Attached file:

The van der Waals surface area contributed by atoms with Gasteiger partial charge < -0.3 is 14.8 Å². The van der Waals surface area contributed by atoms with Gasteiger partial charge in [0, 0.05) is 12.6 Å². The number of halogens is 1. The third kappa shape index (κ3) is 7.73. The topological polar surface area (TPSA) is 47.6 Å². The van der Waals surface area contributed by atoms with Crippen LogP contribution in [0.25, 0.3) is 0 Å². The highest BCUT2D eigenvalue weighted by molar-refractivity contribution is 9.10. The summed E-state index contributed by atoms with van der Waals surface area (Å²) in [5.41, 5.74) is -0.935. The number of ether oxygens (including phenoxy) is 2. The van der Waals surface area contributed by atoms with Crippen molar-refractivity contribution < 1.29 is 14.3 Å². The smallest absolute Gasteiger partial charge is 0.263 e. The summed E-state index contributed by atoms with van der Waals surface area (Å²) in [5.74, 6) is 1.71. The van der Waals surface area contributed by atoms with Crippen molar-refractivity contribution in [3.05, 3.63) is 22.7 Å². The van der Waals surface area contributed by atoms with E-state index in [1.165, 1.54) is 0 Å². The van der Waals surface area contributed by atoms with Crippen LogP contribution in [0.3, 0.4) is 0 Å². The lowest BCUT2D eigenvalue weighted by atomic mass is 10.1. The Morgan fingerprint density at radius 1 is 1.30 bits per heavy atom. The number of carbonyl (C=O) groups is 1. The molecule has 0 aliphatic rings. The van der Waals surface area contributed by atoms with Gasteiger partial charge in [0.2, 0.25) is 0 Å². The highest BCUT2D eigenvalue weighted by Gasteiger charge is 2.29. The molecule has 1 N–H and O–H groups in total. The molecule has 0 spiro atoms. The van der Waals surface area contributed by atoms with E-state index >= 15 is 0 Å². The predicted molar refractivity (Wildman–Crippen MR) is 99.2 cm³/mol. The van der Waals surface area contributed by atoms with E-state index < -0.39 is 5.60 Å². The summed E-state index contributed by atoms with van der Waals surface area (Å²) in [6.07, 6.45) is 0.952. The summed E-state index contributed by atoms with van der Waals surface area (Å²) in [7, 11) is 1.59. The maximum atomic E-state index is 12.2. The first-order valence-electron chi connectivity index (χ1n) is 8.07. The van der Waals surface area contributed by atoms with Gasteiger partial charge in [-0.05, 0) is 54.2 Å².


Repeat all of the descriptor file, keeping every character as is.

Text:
The van der Waals surface area contributed by atoms with Gasteiger partial charge < -0.3 is 14.8 Å². The van der Waals surface area contributed by atoms with Gasteiger partial charge in [0, 0.05) is 12.6 Å². The number of halogens is 1. The third kappa shape index (κ3) is 7.73. The topological polar surface area (TPSA) is 47.6 Å². The van der Waals surface area contributed by atoms with Crippen LogP contribution in [0.25, 0.3) is 0 Å². The highest BCUT2D eigenvalue weighted by molar-refractivity contribution is 9.10. The summed E-state index contributed by atoms with van der Waals surface area (Å²) in [5.41, 5.74) is -0.935. The number of ether oxygens (including phenoxy) is 2. The van der Waals surface area contributed by atoms with Crippen molar-refractivity contribution < 1.29 is 14.3 Å². The smallest absolute Gasteiger partial charge is 0.263 e. The summed E-state index contributed by atoms with van der Waals surface area (Å²) in [5.74, 6) is 1.71. The van der Waals surface area contributed by atoms with Crippen molar-refractivity contribution in [3.05, 3.63) is 22.7 Å². The van der Waals surface area contributed by atoms with E-state index in [1.165, 1.54) is 0 Å². The van der Waals surface area contributed by atoms with Crippen LogP contribution in [0.3, 0.4) is 0 Å². The lowest BCUT2D eigenvalue weighted by atomic mass is 10.1. The Morgan fingerprint density at radius 1 is 1.30 bits per heavy atom. The number of carbonyl (C=O) groups is 1. The molecule has 0 aliphatic rings. The van der Waals surface area contributed by atoms with Gasteiger partial charge in [0.2, 0.25) is 0 Å². The highest BCUT2D eigenvalue weighted by Gasteiger charge is 2.29. The molecule has 1 N–H and O–H groups in total. The molecule has 0 spiro atoms. The van der Waals surface area contributed by atoms with E-state index >= 15 is 0 Å². The predicted molar refractivity (Wildman–Crippen MR) is 99.2 cm³/mol. The van der Waals surface area contributed by atoms with E-state index < -0.39 is 5.60 Å². The summed E-state index contributed by atoms with van der Waals surface area (Å²) in [6.07, 6.45) is 0.952. The summed E-state index contributed by atoms with van der Waals surface area (Å²) in [7, 11) is 1.59. The maximum atomic E-state index is 12.2. The first-order valence-electron chi connectivity index (χ1n) is 8.07. The van der Waals surface area contributed by atoms with Gasteiger partial charge in [-0.05, 0) is 54.2 Å².